That could fuel price pressures at home and more criticism from its trade partners abroad that Beijing is keeping its yuan currency suppressed to sell more exports at their expense, allegations China has always denied.

As part of Beijing’s policy to prevent the yuan from rising too quickly, it buys dollars earned from trade revenues. But Beijing injects more than 6 yuan into China’s banking system for every dollar it buys, adding to a surfeit of cash that fans inflation.

So even if Beijing is reluctant to tighten policy now, it may need to step aside nonetheless to let the yuan climb more briskly if it wants to keep a lid on prices, analysts said.

“China’s monetary policy has been kidnapped by foreign capital inflows,” said Zhang Lei, an analyst at Minsheng Securities in Shanghai, referring to the widening trade surplus.

“Yuan appreciation is still one important option.”


To be sure, all signs suggest that China’s economy has taken the steady policy tightening in the past year well in its stride, with its red-hot growth moderating only slightly so far.

    Most market watchers continue to predict a soft economic landing, with growth easing to 8-9 percent, rather than a sharp decline.

    Many economists agreed that the latest trade data showed China’s growth engine is whirring along, with domestic demand solid.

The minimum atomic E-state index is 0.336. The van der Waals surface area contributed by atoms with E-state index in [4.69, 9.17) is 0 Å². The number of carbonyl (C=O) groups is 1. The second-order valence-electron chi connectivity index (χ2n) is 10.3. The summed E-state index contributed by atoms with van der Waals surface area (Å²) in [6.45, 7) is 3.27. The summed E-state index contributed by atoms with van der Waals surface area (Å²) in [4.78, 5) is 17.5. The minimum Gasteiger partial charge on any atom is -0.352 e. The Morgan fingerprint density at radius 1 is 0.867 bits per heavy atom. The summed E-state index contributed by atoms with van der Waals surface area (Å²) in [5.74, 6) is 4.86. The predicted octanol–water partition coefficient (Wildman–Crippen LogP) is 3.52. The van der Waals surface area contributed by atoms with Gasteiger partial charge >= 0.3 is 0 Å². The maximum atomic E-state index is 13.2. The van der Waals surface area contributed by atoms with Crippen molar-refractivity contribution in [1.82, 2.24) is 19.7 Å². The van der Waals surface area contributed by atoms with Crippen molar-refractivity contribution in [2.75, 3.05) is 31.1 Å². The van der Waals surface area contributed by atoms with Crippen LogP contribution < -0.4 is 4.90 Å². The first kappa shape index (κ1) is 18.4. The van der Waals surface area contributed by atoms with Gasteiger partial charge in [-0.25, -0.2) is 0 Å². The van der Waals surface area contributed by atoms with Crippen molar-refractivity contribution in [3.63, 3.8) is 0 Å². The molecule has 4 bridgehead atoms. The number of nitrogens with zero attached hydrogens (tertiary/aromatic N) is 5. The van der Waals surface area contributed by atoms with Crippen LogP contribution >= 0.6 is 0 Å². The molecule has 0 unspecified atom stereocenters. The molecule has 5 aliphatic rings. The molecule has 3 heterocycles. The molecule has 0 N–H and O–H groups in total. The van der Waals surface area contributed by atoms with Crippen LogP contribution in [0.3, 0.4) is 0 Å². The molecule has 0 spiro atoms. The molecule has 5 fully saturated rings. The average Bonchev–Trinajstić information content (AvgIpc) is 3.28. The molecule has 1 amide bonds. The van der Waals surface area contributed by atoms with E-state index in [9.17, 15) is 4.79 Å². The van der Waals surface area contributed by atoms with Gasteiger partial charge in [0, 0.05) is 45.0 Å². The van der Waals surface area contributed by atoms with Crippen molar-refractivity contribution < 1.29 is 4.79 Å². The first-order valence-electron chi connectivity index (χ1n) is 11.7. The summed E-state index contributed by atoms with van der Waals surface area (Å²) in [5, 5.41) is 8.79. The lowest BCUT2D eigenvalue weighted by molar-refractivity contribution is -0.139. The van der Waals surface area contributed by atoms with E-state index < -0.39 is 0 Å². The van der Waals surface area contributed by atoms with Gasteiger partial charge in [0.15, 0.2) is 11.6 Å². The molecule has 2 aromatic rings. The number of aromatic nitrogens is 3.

Retail sales climbed 17.2 percent in July from a year earlier, albeit not quite as much as analysts had expected, while car sales rose 6.7 percent, picking up momentum from the previous month.

    Imports of raw materials such as copper and iron ore saw strong gains from June, and the recent plunge in global commodity prices is likely to stoke more Chinese buying.

    That should comfort investors looking to China to pick up some slack in global demand as other major economies sputter.

    And China’s relatively low — albeit rising — production costs could keep its exports competitive when times are rough, analysts said.

    “In the past couple of months, the U.S. economy has been turning down, but China’s export growth has held out,” said Bank of America-Merrill Lynch’s Lu.

    “This shows China’s economy is okay.”

    Beijing, which has repeatedly voiced confidence in China’s growth in the past year, reiterated the line this week, though it has been clearly rattled by heavy selling in financial markets after the United States lost its top-rated credit rating on Friday.

    Premier Wen Jiabao said on Tuesday that China’s economy continues to show good growth momentum. But in a sign Beijing would rather err on the side of caution, he signaled China may soften its strike against inflation.

    An official Chinese newspaper also said as much on Wednesday by declaring in a front-page editorial that Beijing would refrain from raising interest rates for now due to the rout in global markets.

    However, China top economic planner stressed that inflation dangers remained, including the possibility of a new round of monetary easing in the United States which could fuel fresh price pressures.

    Reporting by Beijing economics team; Editing by Ken Wills & Kim Coghill